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I keep cans of Rem oil and Ballistol sitting around at many locations including by my safe, in my sun room, shop, and even one in the bathroom. If I am carrying the gun in rain or humid weather, I dump the ammo and spray the entire gun usually with Ballistol. I clean them after every range session.
 

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Moisture is metal’s enemy. Salt and acids from your sweat are even worse. Any metal objects- guns, tools, heck even bridges and other structures. I’ve seen a lot of guys just put their gun away in a box or even worse the clam shell box with the foam. Those things hold moisture in and hold the moisture right next to the metal. It’s not so much that you need to take your gun out and clean it from time to time; you need to refresh the oils that you have on the metal so that they keep doing the job of retarding corrosion. So yeah, check them from time to time. take the grips off, oil underneath the grips, inside the plunger tube, inside the channel where the trigger bow rides, inside the channel where the sear spring is and where the disconnector is. These are all areas that people don’t think about but rust is going to collect inside these little nooks and crannies. Anybody can wipe off the big flat outside portions and think that they’re doing a great job
 

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Clean and lube after every time I fire. Grease it if it slides, oil (CLP) it if it turns. Anyone who doesn't clean their firearms regularly to at least a "functional" standard gets no sympathy from me when they experience any sort of malfunction / FTF.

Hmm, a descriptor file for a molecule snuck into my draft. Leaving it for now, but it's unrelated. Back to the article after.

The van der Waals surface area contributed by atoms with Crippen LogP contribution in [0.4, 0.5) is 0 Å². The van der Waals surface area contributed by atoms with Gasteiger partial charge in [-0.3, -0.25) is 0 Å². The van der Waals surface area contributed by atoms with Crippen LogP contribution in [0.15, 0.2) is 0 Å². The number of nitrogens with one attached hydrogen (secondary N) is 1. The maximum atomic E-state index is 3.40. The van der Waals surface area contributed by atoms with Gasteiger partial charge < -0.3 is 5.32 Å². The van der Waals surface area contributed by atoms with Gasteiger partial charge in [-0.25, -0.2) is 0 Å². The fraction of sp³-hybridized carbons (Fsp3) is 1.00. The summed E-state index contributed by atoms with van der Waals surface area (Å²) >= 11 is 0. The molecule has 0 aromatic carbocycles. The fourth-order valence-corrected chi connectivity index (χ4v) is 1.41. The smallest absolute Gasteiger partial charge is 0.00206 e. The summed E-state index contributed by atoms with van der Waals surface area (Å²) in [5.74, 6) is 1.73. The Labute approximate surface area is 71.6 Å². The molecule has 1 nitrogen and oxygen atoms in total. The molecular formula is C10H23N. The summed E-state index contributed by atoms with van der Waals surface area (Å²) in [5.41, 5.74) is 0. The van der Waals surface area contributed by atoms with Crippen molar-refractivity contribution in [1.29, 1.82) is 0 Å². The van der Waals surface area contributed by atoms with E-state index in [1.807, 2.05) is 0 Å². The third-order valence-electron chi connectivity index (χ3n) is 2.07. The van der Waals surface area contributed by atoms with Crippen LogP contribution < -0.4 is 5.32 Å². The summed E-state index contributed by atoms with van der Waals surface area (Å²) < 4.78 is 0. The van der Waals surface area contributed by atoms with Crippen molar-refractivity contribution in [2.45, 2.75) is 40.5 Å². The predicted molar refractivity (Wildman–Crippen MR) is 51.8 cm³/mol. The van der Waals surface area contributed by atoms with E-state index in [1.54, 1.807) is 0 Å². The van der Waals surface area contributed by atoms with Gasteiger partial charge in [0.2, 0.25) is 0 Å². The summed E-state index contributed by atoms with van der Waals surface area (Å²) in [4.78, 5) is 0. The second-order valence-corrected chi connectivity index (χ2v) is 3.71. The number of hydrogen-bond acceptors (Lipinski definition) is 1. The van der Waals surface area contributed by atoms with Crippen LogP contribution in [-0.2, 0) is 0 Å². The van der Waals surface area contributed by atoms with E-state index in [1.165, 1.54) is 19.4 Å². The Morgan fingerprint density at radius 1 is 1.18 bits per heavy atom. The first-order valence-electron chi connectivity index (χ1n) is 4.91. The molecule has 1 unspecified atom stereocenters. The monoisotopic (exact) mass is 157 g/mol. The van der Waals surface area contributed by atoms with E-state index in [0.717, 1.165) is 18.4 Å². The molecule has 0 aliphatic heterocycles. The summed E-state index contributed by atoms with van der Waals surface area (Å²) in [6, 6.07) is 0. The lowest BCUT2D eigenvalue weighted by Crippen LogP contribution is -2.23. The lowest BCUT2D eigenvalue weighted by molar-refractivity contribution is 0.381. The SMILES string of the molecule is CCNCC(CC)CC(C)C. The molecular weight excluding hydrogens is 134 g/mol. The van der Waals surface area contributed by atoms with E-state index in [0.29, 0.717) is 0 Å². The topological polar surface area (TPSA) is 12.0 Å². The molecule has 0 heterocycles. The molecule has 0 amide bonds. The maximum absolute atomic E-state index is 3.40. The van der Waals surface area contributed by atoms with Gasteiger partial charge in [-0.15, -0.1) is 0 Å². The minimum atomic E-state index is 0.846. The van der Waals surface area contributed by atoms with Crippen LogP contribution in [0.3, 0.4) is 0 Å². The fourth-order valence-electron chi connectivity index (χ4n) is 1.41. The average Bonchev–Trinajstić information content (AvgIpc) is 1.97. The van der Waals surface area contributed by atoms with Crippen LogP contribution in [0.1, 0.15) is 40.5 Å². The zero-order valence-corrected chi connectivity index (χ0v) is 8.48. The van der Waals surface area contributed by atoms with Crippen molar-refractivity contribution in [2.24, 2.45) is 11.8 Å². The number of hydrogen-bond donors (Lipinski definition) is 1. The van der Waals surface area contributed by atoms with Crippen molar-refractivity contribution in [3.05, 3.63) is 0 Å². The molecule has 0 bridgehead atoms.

Slightly wet patch (CLP) through the bore for storage or EDC. Sometimes run a dry patch through the bore before firing again, but that's mostly with long guns where I'm concerned about first round, cold barrel accuracy. Rarely do this with pistols or long guns if just plinking.

I'm not above hosing out the receiver or other hard to get to assemblies with carb cleaner followed (after drying) by WD-40. Rarely do this with long guns on wood stocks (unless the action and barrel have been removed from the stock), but my AR receivers will get washed out regularly, same with some other modern pistoles that are nearly impossible to detail disassemble (i.e. all of my Berettas). I try to hold the receiver / action so that the carb cleaner washes stuff out rather than into even more inaccessible areas. Once the WD-40 has also air dried, I'll lube the moving parts with CLP or grease (as appropriate).

1911's, fortunately, were designed with detailed disassembly by the operator in mind, so I don't do this too often with them (unless I first remove the grips).

I do take care with cleaning rods and use a muzzle crown guide (even with pistols). Easy to do and doesn't slow anything down once you get used to using one.